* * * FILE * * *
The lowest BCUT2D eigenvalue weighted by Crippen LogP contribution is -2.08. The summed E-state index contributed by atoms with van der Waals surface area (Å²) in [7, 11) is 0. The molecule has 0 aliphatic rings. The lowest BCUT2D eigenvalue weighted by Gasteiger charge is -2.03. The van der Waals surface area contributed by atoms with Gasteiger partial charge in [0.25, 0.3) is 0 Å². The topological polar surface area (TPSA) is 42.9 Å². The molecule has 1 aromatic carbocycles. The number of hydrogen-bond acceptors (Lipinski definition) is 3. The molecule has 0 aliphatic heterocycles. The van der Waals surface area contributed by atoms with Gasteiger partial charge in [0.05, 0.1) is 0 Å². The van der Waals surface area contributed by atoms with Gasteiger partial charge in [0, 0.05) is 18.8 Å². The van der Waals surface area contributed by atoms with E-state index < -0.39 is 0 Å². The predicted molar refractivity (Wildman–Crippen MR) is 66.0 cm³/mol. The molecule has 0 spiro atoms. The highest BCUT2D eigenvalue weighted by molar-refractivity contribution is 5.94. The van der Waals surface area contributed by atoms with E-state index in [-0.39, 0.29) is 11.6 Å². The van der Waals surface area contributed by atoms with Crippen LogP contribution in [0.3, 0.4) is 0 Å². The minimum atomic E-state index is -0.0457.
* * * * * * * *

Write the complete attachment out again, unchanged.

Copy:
The lowest BCUT2D eigenvalue weighted by Crippen LogP contribution is -2.08. The summed E-state index contributed by atoms with van der Waals surface area (Å²) in [7, 11) is 0. The molecule has 0 aliphatic rings. The lowest BCUT2D eigenvalue weighted by Gasteiger charge is -2.03. The van der Waals surface area contributed by atoms with Gasteiger partial charge in [0.25, 0.3) is 0 Å². The topological polar surface area (TPSA) is 42.9 Å². The molecule has 1 aromatic carbocycles. The number of hydrogen-bond acceptors (Lipinski definition) is 3. The molecule has 0 aliphatic heterocycles. The van der Waals surface area contributed by atoms with Gasteiger partial charge in [0.05, 0.1) is 0 Å². The van der Waals surface area contributed by atoms with Gasteiger partial charge in [0, 0.05) is 18.8 Å². The van der Waals surface area contributed by atoms with E-state index < -0.39 is 0 Å². The predicted molar refractivity (Wildman–Crippen MR) is 66.0 cm³/mol. The molecule has 0 spiro atoms. The highest BCUT2D eigenvalue weighted by molar-refractivity contribution is 5.94. The van der Waals surface area contributed by atoms with E-state index in [-0.39, 0.29) is 11.6 Å². The van der Waals surface area contributed by atoms with Crippen LogP contribution in [0.3, 0.4) is 0 Å². The minimum atomic E-state index is -0.0457.